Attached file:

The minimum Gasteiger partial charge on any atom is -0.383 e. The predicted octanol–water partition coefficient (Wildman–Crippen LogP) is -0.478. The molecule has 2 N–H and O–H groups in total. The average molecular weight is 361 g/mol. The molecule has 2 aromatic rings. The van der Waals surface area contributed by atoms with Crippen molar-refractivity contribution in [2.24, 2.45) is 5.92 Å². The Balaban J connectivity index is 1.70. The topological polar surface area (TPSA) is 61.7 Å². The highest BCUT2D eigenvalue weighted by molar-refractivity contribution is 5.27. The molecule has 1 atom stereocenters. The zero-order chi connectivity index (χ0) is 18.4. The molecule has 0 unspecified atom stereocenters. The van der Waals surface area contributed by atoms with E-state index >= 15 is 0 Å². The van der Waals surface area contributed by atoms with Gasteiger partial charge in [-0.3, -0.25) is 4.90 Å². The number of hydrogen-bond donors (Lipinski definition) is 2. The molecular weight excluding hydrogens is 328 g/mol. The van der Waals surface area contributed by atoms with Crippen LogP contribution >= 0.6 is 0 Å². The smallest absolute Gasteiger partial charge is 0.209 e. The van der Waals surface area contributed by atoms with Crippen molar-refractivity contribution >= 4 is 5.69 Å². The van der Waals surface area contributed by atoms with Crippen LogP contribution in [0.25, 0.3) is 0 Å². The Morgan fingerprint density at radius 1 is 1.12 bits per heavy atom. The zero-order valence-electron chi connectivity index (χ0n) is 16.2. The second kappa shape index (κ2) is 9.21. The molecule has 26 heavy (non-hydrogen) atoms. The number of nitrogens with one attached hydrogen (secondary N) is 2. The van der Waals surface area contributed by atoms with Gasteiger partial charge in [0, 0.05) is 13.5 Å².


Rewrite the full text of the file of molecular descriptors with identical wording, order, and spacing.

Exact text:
The minimum Gasteiger partial charge on any atom is -0.383 e. The predicted octanol–water partition coefficient (Wildman–Crippen LogP) is -0.478. The molecule has 2 N–H and O–H groups in total. The average molecular weight is 361 g/mol. The molecule has 2 aromatic rings. The van der Waals surface area contributed by atoms with Crippen molar-refractivity contribution in [2.24, 2.45) is 5.92 Å². The Balaban J connectivity index is 1.70. The topological polar surface area (TPSA) is 61.7 Å². The highest BCUT2D eigenvalue weighted by molar-refractivity contribution is 5.27. The molecule has 1 atom stereocenters. The zero-order chi connectivity index (χ0) is 18.4. The molecule has 0 unspecified atom stereocenters. The van der Waals surface area contributed by atoms with E-state index >= 15 is 0 Å². The van der Waals surface area contributed by atoms with Gasteiger partial charge in [-0.3, -0.25) is 4.90 Å². The number of hydrogen-bond donors (Lipinski definition) is 2. The molecular weight excluding hydrogens is 328 g/mol. The van der Waals surface area contributed by atoms with Crippen LogP contribution >= 0.6 is 0 Å². The smallest absolute Gasteiger partial charge is 0.209 e. The van der Waals surface area contributed by atoms with Crippen molar-refractivity contribution >= 4 is 5.69 Å². The van der Waals surface area contributed by atoms with Crippen LogP contribution in [0.25, 0.3) is 0 Å². The Morgan fingerprint density at radius 1 is 1.12 bits per heavy atom. The zero-order valence-electron chi connectivity index (χ0n) is 16.2. The second kappa shape index (κ2) is 9.21. The molecule has 26 heavy (non-hydrogen) atoms. The number of nitrogens with one attached hydrogen (secondary N) is 2. The van der Waals surface area contributed by atoms with Gasteiger partial charge in [0, 0.05) is 13.5 Å².